Argued January 13, 2015.
Action to recover damages for, inter alia, the defendants' negligence, and for other relief, brought to the Superior Court in the judicial district of Hartford, where the named defendant filed a counterclaim; thereafter, the defendant Progressive Electric & Telecommunications, LLC, was defaulted for failure to appear; subsequently, the matter was tried to the court, Hon. Richard M. Rittenband, judge trial referee; judgment for the plaintiff on the complaint and on the counterclaim, from which the named defendant appealed to this court, which rendered judgment dismissing the appeal for lack of final judgment; thereafter, the named defendant, on the granting of certification, appealed to our Supreme Court, which reversed this court's judgment and remanded the case to this court for consideration of the merits of the named defendant's claims on appeal.
Reversed; judgment directed; new trial.
The plaintiff, in an eight count complaint, sought to recover damages from the defendants for negligence, breach of contract, unjust enrichment, statutory theft, conversion, breach of fiduciary duty, breach of implied duty of good faith and fair dealing, and fraud. The plaintiff and the defendant G were members of the defendant limited liability company, P Co., and, in connection therewith, had executed an operating agreement that governed, among other things, the administration of capital accounts. This action concerned the plaintiff's claimed entitlement to certain moneys by virtue of his original investment and the terms of the operating agreement. Specifically, the plaintiff alleged that G had failed to provide the plaintiff with his fair share of the profits and that G had used moneys of P Co. for his own personal use. The trial court rendered judgment for the plaintiff on the complaint, and G appealed to this court, which dismissed the appeal for lack of a final judgment. Thereafter, on the granting of certification, G appealed to our Supreme Court, which reversed this court's judgment and remanded the matter to this court for a consideration of the merits of G's claims on appeal. G claimed that the trial court erred when it determined that the plaintiff was entitled to distributions and that several fundamental misconceptions permeated the award of damages for the plaintiff. On remand, held that the judgment for the plaintiff could not stand, the trial court having misapplied the law as to all counts of the complaint: that court improperly assumed that any irregularities in the financial affairs of P Co., as orchestrated by G, properly and automatically resulted in damages to the plaintiff, as the operating agreement did not require the disbursement or distribution of funds from the capital account at any time, the trial court made no distinction between P Co. and G and this court was thus unable to discern the precise evidentiary bases in support of the findings of liability on each count, and the count alleging fraud was not supported by evidence with respect to the element of reliance, as there was no evidence that the plaintiff did anything in reliance on G's representations regarding the accounting or as to any of G's other allegedly improper actions; accordingly, judgment was directed for G on the count alleging fraud, and the case was remanded for a new trial on the remaining seven counts.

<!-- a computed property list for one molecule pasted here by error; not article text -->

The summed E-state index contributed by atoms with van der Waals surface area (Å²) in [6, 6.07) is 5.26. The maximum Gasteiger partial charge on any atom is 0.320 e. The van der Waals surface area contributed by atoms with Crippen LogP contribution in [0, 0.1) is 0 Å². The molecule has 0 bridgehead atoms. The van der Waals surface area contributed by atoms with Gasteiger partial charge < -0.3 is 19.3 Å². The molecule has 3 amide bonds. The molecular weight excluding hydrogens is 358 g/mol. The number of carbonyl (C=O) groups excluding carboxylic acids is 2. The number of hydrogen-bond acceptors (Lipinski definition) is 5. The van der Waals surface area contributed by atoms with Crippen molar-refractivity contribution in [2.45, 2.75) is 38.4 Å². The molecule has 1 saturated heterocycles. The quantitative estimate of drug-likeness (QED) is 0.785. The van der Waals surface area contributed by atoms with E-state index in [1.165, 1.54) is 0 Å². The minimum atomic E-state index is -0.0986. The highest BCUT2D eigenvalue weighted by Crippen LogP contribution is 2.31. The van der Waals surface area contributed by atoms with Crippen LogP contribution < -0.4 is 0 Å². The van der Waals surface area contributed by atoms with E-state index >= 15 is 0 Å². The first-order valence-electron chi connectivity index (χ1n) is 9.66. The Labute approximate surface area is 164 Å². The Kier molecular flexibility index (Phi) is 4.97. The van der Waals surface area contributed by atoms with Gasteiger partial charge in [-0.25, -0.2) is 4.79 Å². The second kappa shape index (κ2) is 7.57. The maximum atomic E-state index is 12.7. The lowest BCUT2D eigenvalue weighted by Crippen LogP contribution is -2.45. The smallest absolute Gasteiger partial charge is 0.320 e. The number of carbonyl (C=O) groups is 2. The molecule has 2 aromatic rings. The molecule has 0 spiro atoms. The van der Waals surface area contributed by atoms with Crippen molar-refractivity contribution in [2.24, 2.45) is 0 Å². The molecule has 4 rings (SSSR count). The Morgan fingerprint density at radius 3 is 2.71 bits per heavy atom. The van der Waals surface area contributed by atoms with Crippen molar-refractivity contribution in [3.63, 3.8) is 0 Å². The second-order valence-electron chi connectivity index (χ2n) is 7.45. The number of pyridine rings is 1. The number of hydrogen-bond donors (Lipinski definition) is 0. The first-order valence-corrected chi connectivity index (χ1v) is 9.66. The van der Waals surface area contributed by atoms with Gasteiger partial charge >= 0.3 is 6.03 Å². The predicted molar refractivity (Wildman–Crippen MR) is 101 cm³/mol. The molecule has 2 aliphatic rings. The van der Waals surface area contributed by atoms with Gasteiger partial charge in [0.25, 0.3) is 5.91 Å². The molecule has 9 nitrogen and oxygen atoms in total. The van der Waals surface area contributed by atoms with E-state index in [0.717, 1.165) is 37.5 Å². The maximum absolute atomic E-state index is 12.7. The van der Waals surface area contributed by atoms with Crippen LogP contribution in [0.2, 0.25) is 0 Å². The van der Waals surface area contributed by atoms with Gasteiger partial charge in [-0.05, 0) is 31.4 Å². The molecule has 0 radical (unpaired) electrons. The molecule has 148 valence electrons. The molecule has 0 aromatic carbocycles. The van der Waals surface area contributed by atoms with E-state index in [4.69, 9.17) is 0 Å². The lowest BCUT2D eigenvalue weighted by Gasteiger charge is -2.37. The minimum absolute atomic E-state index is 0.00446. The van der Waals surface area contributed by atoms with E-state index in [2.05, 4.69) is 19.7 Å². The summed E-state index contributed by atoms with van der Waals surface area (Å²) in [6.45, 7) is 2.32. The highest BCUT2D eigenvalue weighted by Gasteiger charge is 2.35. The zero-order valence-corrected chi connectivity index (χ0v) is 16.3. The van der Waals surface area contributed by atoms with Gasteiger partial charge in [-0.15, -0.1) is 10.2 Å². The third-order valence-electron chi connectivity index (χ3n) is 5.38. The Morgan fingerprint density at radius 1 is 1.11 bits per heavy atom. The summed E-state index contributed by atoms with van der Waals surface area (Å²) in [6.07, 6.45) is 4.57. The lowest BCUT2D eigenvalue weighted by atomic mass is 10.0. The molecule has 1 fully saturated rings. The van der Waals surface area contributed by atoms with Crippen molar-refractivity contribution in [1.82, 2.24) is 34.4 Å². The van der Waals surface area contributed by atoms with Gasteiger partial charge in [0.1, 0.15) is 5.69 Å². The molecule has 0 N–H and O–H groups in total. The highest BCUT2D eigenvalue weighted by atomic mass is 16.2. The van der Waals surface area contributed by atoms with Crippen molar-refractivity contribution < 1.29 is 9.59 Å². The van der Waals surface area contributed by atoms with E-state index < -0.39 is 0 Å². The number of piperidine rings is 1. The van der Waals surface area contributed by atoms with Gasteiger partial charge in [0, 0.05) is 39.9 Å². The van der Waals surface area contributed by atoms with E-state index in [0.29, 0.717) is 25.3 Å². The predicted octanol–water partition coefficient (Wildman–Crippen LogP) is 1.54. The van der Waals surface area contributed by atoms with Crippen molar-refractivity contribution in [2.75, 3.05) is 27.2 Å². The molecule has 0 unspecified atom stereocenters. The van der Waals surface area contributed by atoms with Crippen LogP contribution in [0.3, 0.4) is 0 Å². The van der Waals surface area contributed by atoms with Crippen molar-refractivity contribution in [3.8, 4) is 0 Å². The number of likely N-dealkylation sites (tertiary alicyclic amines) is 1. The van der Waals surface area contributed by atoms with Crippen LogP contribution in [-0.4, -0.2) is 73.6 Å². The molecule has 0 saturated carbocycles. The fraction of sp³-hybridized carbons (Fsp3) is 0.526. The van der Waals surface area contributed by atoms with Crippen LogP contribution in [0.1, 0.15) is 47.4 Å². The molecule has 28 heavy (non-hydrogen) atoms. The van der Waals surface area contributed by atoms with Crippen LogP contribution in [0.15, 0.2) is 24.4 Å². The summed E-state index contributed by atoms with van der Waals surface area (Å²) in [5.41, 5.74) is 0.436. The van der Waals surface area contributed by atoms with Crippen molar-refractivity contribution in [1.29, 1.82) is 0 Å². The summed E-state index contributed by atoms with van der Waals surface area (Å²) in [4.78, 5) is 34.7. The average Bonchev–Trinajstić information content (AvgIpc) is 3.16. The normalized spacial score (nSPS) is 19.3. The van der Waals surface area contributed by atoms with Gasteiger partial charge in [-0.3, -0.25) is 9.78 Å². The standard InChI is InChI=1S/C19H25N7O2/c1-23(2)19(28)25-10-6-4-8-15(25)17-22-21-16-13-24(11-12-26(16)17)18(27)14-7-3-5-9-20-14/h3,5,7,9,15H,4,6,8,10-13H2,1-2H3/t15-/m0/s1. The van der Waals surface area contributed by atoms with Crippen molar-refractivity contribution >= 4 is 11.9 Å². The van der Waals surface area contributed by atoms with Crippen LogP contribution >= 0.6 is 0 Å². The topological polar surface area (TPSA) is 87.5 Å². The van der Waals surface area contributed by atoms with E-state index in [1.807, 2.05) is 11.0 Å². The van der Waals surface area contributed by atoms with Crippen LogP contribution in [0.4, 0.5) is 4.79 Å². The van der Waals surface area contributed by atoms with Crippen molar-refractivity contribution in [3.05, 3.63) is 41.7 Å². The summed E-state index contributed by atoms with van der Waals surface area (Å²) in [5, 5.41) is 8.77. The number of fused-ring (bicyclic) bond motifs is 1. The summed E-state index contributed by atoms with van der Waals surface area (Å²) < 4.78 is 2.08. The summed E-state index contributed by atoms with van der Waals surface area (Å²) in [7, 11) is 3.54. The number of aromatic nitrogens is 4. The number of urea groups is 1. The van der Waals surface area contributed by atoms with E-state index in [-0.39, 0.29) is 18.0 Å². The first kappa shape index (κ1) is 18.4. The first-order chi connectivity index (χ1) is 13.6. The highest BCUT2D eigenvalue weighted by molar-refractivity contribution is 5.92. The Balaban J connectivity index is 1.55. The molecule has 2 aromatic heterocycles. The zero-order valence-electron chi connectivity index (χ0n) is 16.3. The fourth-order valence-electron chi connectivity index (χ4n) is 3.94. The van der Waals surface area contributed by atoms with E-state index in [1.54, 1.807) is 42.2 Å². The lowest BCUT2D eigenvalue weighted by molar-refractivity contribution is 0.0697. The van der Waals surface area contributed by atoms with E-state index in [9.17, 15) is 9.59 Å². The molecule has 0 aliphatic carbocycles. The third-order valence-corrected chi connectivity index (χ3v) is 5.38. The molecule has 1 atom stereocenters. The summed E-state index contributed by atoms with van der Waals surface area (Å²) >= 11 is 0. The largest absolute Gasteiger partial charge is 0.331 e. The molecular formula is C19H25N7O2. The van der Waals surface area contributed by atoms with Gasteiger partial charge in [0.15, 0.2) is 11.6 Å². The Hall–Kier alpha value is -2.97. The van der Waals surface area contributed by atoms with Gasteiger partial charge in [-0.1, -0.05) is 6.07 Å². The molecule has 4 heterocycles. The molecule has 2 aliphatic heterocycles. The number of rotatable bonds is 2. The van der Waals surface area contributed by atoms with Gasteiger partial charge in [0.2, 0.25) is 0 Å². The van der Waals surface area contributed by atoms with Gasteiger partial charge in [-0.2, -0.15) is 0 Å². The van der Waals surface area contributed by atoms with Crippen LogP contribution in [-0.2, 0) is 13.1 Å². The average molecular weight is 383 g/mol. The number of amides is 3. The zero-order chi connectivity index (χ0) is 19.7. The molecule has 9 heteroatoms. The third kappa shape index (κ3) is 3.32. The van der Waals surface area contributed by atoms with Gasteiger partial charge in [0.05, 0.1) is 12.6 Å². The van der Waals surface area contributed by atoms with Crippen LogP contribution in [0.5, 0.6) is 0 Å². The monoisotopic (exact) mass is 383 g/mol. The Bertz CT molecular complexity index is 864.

Houston Putnam Lowry, with whom, on the brief, was Julie A. Morgan, for the appellant (named defendant).
Gerald M. Beaudoin, with whom, on the brief, was Francisco A. Cardona, for the appellee (plaintiff).
Beach, Alvord and Bishop, Js. In this opinion the other judges concurred.
[157 Conn.App. 360] PER CURIAM.
A formalized business structure can outlive its usefulness. In this case, the parties, along with several other individuals, joined to become members of a limited liability company, Progressive Electric & Telecommunications, LLC (company). The defendant Garfield Gunter and the plaintiff, Richard Hylton, executed an operating agreement, which governed, among other items, the administration of capital accounts. Over time, other members left the venture, and only the defendant was left as a revenue-producing member. The company was not dissolved nor were the agreement's terms amended to reflect changed circumstances. This action concerns the effort of the plaintiff to secure moneys that he claims he is entitled to, by virtue of his original investment and the terms of the operating agreement, and the concomitant effort of the defendant to protect the fruits of his labor.
This appeal comes to us on remand from the Supreme Court. In Hylton v. Gunter, 142 Conn.App. 548, 66 A.3d 517 (2013), rev'd, 313 Conn. 472, 97 A.3d 970 (2014), the defendant appealed from the judgment of the trial court rendered in favor of the plaintiff. This court dismissed the appeal of the defendant for lack of a final judgment. Id., 554. Our Supreme Court reversed that decision; see Hylton v. Gunter, 313 Conn. 472, 97 A.3d 970 (2014); and remanded the case to us with direction to consider the merits of the defendant's claims on appeal. Id., 489.
Consistent with that mandate, we now consider whether the trial court erred in finding in favor [157 Conn.App. 361] of the plaintiff on the eight counts directed against the defendant.[ ...